In the 1980s, enlightened practitioners at St. Vincent’s Hospital on Staten Island (now Richmond University Medical Center) felt that breast cancer patients should have a special program to serve their unique needs. The Mastectomy Rehabilitation Program was born.
Any woman who was slated for breast cancer surgery was automatically referred to the program whose services included an oncology nurse, social worker and physical therapist to help her navigate her breast cancer treatment. Before the patient left the hospital, she received referrals, financial resources and counseling to help her get through every phase of recovery.
“This groundbreaking program was the foundation of the breast cancer work that we do today at Richmond University Medical Center,” explained Marion Smith, RN, OCN, MS, Oncology Program Coordinator. “As resources became limited, the staff thinned out, and it was a challenge to keep remnants of the program operational.” But the program’s purpose has been restored. For the past five years, Richmond University Medical Center (RUMC) has brought back many of its original elements.
Healthcare on Staten Island is fragmented. The borough has no city or state hospital and with no subway line, transportation is difficult — creating a huge challenge for those who need care. Many people who live in RUMC’s service area are uninsured, minorities, undocumented individuals who are afraid of having their status revealed, and people for whom English is not a first language.
RUMC is in the third year of a Breast Health Patient Navigator grant from Komen Greater NYC. When it started in 2010, there was no formal program in place. Staff reviewed several models to create a structure, tweaked it and put it into place.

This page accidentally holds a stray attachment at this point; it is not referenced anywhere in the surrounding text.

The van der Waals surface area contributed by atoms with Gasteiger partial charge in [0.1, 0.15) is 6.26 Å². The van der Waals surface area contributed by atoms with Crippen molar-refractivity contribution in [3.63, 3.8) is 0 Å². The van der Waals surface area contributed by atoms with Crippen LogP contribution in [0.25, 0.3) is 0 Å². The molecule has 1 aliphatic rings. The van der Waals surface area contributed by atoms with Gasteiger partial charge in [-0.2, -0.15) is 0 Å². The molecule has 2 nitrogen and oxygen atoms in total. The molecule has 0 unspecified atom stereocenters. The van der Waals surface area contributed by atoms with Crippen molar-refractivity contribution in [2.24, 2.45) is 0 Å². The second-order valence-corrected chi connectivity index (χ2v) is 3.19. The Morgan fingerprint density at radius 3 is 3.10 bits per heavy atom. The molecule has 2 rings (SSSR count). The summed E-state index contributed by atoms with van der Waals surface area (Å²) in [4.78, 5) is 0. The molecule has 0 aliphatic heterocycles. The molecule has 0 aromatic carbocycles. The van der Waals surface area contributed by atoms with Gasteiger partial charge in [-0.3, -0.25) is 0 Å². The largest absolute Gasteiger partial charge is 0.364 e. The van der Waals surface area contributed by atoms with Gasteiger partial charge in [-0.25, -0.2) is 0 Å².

The program’s goal is to break down barriers to breast health and treatment. Nancy Bommer, RN, MS, is the Breast Health Patient Navigator at RUMC. The program provides a full continuum of care from the time of screening through diagnosis, treatment and survivorship.
The first step is to get women into the center to be screened. Wherever a group of women might gather, Bommer is likely to be there, armed with displays, DVDs, and bilingual materials, ready to help them break down any barriers to screening.
The period between screening and delivery of test results is especially difficult, because many patients are worried about the outcome. “We have them come back to find out what their results are,” explained Bommer. “But it is hard to get them to return, because they are afraid of what the results might be and are often overwhelmed by life.”
If the screening is negative, staff provides the woman with breast health awareness information and reminds her of the importance of an annual mammogram.
If the results are positive, the patient has a face-to-face meeting with a doctor who delivers the diagnosis and explains the next phase of treatment. Bommer then follows up to make sure the patient has all she needs to go through the process:
One of the most beneficial elements of the program is that it advocates for the patient with her doctors. This year’s grant from Komen will add a 15-hours/week Family Care Specialist, who will most likely be a social worker. She will screen every patient for psychosocial distress and refer those who need additional help to an appropriate counselor.
The grant also helps by underwriting little things that make a big difference — food vouchers for patients who are at RUMC waiting for tests, as well wigs, hats or scarves for uninsured patients.
“You’d be surprised,” said Smith. “Patients are really excited to have these small extras, thanks to Komen.”